Yes, I think so. Bulgaria is now a democratic and free country and has elections like any other western country even if they tend to take place a little too often in my view. I suppose this is typical in a parliamentary system, where you have a high degree of fragmentation of the political party representation making difficult to one single party to hold the majority of the seats in the Parliament. Maybe a political reform would be necessary in the future in order to correct this or to make it less problematic: in every election the dominant political party, more recently GERB, fails to attain the majority in the Parliament and is forced to make political alliances with other parties, which can generate instability. In Brazil we have a presidential system, but we also have a very fragmented Congress with 28 different political parties represented which does not make life easy for the President since the Executive Power is also forced to make political alliance to get the bills approved.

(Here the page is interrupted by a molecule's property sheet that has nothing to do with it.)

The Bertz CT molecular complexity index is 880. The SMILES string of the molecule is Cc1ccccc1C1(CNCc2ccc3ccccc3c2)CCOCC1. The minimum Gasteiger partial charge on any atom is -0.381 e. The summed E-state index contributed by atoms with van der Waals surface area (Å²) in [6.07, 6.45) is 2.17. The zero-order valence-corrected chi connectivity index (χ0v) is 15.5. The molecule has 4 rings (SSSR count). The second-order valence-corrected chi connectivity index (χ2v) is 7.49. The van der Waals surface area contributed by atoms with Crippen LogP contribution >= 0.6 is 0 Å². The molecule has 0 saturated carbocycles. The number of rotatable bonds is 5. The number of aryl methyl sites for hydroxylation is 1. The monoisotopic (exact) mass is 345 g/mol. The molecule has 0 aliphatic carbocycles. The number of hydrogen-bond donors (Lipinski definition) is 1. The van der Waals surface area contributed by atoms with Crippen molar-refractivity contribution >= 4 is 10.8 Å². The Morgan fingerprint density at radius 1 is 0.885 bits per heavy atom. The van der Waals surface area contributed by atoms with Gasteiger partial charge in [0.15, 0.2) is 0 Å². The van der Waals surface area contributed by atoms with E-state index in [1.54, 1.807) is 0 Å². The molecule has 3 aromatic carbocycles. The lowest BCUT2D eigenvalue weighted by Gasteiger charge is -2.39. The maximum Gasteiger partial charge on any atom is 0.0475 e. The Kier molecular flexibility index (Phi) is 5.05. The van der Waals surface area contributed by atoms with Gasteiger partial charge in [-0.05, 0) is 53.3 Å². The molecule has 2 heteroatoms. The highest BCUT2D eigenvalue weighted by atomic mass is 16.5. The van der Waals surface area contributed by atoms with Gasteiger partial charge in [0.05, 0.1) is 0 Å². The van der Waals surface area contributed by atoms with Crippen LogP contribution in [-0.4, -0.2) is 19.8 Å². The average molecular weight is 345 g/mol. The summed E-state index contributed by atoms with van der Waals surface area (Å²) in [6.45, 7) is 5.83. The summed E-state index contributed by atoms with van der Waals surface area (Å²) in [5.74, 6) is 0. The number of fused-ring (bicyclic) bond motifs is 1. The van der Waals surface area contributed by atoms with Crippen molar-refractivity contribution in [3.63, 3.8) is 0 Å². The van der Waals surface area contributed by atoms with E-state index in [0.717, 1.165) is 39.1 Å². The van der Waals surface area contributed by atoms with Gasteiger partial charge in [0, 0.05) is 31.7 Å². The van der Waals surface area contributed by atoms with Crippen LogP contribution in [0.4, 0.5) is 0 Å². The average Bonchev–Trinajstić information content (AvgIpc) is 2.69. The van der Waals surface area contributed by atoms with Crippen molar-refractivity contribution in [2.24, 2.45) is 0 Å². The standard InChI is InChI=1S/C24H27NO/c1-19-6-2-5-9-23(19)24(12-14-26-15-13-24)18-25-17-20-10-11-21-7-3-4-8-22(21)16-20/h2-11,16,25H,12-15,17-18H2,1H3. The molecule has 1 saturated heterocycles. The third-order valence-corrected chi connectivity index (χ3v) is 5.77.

I guess both Bulgaria and Brazil made huge steps towards representative democracy based on freedom of action and political party representation compared to what it was 25 years ago when both countries were still under authoritarian regimes Brazil managed to consolidate its political institutions in the last two decades The main difference between the two countries is probably on the economic side. Brazil never ceased to be a capitalist country, unlike Bulgaria. . Bulgaria had to adapt itself to the capitalism system after the Glasnost and Perestroika, which is not a trivial task to do and where effective economic regulation by independent agencies is crucial. In Brazil we have a well established regulatory framework but we also have a lot of things to improve in this area.